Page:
Cafe 054 plays a collection of hip-hop and electronic-related music that will keep you happy over a drink or two. Soft drinks, budget cocktails and beer available. Be sure to try out the cafe’s signature drink the coffee kick. The cafe is run by some of the local hip-hop community and they are more than happy to tell you some more things to do in Hue.
8. Tomb Raider: Quest for the Royal Tombs
Hue was the capital of Vietnam for around 150 years (1802 to 1945) and the monarchy went through plenty of emperors during this era. Most travel websites count 6 or 7 royal tombs in Hue but they are WRONG. Technically speaking, Hue has tombs for 11 of the 13 Hue emperors and for the 9 Nguyen lords that preceded them. There’s also Prince Nguyen Phuc Hong Cai who was neither a lord nor an emperor but has a mausoleum for fathering three of Hue’s emperors.
Most tourists buy onto package tours which only include the more popular tombs of Minh Mang, Thu Duc and Khai Dinh . All mausoleums are accessible to the public but can take up to 2 whole days to see them all. Get a motorbike, bicycle or rent a private car driver and go catch ’em all! We once again recommend a tour guide since information at the tombs is sparse. Prices for each tomb range from 40,000VND to 100,000VND. You’ll be lucky to find an ATM near a tomb so go prepared to spend heavy.
Most blogposts about the tombs seem inadequate. The best around is here. We’ll make sure to write a one soon!
9. River Wander and Boating on the Huong River
The Huong River is the soul of Hue. When the Citadel was built, geomancers recommended it’s location on the river’s bend for it’s defensive attributes and the balance in feng shui provided by Hen island and Da Vien island. Com hen is a local dish that encapsulates the history of the river with it’s blend of baby clams and local produce. Hen Island is worth visiting for it’s islet culture and fame for com hen. Le Loi street and Trang Hung Dao street run along the river’s opposing banks. Both have numerous shops and stalls set up that bring small pleasures and things to do for their visitors.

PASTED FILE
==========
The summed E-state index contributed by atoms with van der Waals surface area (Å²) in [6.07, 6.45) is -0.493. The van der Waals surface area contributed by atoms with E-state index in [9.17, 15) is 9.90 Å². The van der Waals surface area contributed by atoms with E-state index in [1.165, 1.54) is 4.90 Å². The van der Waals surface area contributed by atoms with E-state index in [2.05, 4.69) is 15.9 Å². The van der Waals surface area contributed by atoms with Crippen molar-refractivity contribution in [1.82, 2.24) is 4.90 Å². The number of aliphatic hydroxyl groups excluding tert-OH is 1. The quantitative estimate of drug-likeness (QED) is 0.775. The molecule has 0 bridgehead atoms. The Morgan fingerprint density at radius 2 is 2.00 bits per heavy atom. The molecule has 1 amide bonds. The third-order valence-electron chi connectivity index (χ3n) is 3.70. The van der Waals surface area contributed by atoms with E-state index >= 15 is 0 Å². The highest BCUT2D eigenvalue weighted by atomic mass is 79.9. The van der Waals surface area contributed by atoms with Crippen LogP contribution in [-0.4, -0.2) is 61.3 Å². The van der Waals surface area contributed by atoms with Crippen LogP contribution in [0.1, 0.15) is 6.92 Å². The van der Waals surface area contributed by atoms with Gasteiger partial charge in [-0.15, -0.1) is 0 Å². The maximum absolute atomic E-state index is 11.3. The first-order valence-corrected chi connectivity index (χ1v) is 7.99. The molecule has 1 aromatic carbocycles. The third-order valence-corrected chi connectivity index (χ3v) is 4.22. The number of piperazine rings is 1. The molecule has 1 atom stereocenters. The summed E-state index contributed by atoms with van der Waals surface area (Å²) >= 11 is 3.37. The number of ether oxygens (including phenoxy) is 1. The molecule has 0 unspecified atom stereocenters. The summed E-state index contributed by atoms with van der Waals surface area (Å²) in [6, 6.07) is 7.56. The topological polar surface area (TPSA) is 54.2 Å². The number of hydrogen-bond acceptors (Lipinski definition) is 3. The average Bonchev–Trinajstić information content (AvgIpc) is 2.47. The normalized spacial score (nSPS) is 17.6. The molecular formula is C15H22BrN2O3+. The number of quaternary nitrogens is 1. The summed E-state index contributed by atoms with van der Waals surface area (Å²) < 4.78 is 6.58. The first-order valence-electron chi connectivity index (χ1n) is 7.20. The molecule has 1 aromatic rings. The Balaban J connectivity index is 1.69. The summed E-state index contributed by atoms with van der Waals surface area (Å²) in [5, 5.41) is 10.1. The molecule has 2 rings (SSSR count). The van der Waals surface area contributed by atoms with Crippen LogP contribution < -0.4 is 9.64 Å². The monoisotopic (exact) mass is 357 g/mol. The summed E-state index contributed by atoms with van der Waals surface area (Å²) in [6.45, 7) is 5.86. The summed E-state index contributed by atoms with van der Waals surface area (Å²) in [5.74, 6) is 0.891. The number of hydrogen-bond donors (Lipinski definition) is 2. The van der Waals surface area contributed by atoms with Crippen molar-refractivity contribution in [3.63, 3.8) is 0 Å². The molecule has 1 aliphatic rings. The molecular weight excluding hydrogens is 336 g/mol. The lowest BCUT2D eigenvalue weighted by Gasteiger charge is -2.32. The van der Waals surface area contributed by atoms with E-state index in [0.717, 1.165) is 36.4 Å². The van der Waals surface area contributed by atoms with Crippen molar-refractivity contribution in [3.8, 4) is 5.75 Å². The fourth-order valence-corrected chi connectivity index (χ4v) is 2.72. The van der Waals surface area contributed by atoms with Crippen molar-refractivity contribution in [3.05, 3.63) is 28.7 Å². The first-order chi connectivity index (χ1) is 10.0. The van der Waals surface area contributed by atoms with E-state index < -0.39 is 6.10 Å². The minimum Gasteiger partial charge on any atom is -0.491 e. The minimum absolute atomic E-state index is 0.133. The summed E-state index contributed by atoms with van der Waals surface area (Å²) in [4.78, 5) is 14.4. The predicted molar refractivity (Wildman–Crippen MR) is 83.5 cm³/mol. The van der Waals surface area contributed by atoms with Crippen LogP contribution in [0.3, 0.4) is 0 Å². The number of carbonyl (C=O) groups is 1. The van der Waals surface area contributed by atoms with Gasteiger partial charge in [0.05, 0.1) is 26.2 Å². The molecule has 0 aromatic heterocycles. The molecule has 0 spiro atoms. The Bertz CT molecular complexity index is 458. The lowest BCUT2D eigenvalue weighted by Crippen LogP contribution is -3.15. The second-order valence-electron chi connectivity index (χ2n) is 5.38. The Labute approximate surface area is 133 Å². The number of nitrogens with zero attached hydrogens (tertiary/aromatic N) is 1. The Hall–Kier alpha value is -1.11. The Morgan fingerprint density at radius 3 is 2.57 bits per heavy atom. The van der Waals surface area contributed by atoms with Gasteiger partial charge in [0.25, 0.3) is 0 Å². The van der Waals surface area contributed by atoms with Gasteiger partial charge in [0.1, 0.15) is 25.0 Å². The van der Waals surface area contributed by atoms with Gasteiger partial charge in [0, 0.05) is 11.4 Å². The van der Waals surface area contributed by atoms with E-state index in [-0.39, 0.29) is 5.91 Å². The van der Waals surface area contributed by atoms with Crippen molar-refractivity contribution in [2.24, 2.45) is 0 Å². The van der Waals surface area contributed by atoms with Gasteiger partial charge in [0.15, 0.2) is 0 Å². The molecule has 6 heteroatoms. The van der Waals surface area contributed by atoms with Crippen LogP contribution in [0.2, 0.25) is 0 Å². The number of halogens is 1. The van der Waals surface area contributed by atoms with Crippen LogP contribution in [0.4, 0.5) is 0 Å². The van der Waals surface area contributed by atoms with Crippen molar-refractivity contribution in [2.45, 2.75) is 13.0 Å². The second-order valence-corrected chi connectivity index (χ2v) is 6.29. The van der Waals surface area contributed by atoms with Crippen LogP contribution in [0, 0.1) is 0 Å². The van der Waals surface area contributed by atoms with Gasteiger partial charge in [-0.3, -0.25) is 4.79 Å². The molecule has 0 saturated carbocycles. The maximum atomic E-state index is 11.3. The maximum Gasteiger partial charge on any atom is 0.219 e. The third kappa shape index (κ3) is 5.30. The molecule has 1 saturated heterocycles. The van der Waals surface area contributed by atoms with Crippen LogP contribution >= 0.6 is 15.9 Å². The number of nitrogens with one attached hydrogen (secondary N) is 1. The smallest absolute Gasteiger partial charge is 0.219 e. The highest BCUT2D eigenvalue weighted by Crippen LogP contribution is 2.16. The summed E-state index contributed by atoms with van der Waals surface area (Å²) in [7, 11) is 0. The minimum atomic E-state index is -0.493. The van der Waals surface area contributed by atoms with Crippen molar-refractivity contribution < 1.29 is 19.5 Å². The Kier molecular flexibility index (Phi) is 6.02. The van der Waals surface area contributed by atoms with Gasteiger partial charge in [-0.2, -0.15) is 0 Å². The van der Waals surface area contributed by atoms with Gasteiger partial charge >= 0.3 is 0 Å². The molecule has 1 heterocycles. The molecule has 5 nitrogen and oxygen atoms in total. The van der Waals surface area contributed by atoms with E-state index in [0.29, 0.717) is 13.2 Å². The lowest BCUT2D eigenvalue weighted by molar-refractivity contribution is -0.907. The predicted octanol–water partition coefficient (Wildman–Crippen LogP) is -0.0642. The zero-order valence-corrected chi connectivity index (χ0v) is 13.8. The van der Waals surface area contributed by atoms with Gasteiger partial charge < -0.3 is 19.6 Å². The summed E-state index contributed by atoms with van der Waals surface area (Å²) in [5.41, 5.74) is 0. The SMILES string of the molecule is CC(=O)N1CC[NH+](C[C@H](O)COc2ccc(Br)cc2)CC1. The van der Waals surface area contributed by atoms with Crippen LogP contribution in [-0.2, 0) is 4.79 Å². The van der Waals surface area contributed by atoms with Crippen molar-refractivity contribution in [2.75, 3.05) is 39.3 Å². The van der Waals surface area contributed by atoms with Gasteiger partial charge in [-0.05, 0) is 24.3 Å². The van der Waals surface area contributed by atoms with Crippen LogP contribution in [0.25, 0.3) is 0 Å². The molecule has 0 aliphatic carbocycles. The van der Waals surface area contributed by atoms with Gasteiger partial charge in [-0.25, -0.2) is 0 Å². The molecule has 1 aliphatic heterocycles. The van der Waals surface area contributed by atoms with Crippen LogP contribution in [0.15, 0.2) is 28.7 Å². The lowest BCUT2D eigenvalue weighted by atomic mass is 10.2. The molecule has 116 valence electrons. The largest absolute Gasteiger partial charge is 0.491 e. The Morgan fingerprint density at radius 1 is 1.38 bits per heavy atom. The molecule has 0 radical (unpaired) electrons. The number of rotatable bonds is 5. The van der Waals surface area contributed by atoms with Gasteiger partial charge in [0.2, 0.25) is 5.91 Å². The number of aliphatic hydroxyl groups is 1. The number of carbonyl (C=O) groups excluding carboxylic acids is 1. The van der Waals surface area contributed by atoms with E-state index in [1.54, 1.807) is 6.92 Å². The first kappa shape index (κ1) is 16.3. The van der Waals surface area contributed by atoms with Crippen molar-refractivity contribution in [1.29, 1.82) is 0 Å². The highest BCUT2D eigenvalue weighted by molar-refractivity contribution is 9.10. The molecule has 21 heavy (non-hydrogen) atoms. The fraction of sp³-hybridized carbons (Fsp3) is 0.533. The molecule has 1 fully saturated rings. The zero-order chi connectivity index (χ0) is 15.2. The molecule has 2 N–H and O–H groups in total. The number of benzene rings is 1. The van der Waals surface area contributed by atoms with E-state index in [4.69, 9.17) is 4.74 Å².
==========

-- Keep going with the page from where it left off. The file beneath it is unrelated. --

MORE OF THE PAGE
Behind the Ho Chi Minh museum lies a makeshift cafe; a great place to watch the day pass with the river breeze. Boats are available for rent by the hour for numerous uses including karaoke parties, cultural shows or a means to get to various landmarks. If you’re exhausted, river drifting might be the perfect. If you’re looking to rent a boat on the Huong River, the Dragon Boat company are reliable, responsive and flexible.
10. Night Prowling on Hue Walking Street
To my own dread, Hue authorities announced the opening of Walking Street; the part-time pedestrianization on the streets surrounding the tourist area in late 2017. Comically titled ‘Pho Tay’ (westerner street) by local residents, rental prices on buildings have sky rocketed since it’s inception. Strangely enough, walking street has transformed the area into a bizarre hybrid of ‘fashionable’ Vietnamese beer drinking restaurants and a few nightclubs for local millenials. Although walking Hue street still retains numerous tourist traps, it has become a focal point for the amalgamation of Vietnamese culture and the population’s desire for modernity. This area is fast moving; restaurants and bars close as quick as they open. It’s hard to keep track on what’s happening there.